Bankruptcy an option for debt-stricken THAI, says Uttama
The Finance Ministry admitted yesterday that financially crippled Thai Airways International Plc (THAI) could go into debt rehabilitation under the bankruptcy law.
Finance Minister Uttama Savanayana said yesterday the national flag carrier was at a critical junction with its survival hinging upon either of two rehabilitation plans -- one already partly created and approved by the State Enterprise Policy Office (Sepo) and the other, still optional under the bankruptcy law but which is touted by many experts and politicians.
Despite Prime Minister Prayut Chan-o-cha's assertion that the time is not yet ripe for THAI to enter bankruptcy-dictated rehabilitation, Mr Uttama indicated it cannot be ruled out.
Mr Uttama's comments came after his absence was noted at a meeting with the Transport Ministry yesterday to find a way out for THAI's financial woes.
A source in the Transport Ministry said the meeting found the Sepo-approved rehab blueprint, prepared jointly by Sepo and THAI to pave the way for the Finance Ministry to guarantee a 50-billion-baht bailout loan expected to be procured by the airline, was flawed.
The meeting also thought the loan would was not an "ideal" solution to salvage the national carrier, the source added. However, the Sepo-approved plan contained a suggestion on a bankruptcy court-dictated rehab which would keep the airline flying and let it negotiate terms with creditors more effectively. The Sepo-approved plan is also reported to have been mulled over by the Finance Ministry, which is the biggest shareholder in the national carrier.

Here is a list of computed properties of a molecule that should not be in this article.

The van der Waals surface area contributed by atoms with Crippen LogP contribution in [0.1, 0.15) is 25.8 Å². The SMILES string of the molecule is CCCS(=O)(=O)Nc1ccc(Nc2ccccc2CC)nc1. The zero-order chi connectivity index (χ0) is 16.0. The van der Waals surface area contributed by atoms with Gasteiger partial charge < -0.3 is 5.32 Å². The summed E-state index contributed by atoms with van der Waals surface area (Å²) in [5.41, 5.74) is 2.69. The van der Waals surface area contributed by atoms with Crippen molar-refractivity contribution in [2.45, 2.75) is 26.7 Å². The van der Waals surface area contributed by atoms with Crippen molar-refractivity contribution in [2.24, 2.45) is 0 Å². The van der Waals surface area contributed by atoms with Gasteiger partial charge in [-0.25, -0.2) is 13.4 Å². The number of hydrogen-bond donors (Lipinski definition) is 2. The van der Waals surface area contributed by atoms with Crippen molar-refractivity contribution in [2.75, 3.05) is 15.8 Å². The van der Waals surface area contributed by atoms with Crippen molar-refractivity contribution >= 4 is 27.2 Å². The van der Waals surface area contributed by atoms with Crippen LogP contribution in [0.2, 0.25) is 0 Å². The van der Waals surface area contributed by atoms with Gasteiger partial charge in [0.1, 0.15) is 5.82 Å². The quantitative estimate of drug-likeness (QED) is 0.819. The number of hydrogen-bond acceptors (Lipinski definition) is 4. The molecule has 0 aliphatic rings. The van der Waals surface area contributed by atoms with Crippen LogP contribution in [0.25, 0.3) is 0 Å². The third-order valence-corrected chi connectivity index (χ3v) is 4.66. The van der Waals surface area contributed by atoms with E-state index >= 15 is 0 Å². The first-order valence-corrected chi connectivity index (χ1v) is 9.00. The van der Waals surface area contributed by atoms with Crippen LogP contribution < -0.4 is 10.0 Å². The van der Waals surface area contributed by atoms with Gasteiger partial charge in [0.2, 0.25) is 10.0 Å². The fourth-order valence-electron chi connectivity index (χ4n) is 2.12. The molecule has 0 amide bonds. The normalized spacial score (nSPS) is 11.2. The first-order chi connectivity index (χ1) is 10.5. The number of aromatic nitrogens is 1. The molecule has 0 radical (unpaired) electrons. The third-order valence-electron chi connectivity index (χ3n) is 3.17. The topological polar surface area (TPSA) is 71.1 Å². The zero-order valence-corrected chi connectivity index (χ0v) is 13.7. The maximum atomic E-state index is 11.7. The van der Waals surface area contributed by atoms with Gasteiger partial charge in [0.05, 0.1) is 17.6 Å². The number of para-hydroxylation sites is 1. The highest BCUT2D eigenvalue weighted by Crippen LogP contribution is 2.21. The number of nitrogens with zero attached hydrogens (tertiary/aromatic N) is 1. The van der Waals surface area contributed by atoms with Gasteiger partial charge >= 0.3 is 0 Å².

The plan was originally thought to be slated for consideration by the cabinet at its weekly meeting on Tuesday, given the urgency of the issue. However, it has not yet reached the cabinet.
After yesterday's meeting, Anutin Charnvirakul, the deputy prime minister overseeing the Transport Ministry, said nothing conclusive had come out of the meeting. Personally, he felt the bailout loan was not a "viable" alternative.
Mr Uttama, meanwhile, said all sides are trying their best to resolve THAI's financial crisis. He conceded time is not on the airline's side.
Regardless of which rehabilitation plan is chosen, the airline has to bite the bullet and undertake a radical overhaul, he said. "It'll be nothing shy of a major change although the method of implementing such a change is being looked at," he added.
The Sepo-approved is intended to pave the way for the Finance Ministry to guarantee a 50-billion-baht bailout loan expected to be procured by the airline. However, the proposed loan has been chastised by the opposition and critics as a waste of taxpayers' money.
Also, it was reported the cabinet has reason to be concerned that the bailout loan might backfire. THAI, while retaining its status as a state enterprise, is also a public company and if the cabinet gives the nod to the loan guarantee, it could risk being accused of extending financial help for the vested interests of the company.
"Ultimately, the final decision [on the airline's fate] will be made by the cabinet," Mr Uttama said.
An emergency has now arisen where a drying-up of liquidity may prevent the airline from paying its staff this month, he said, though the Finance Ministry has negotiated with creditors which will allow some cash to be maintained for payroll purposes.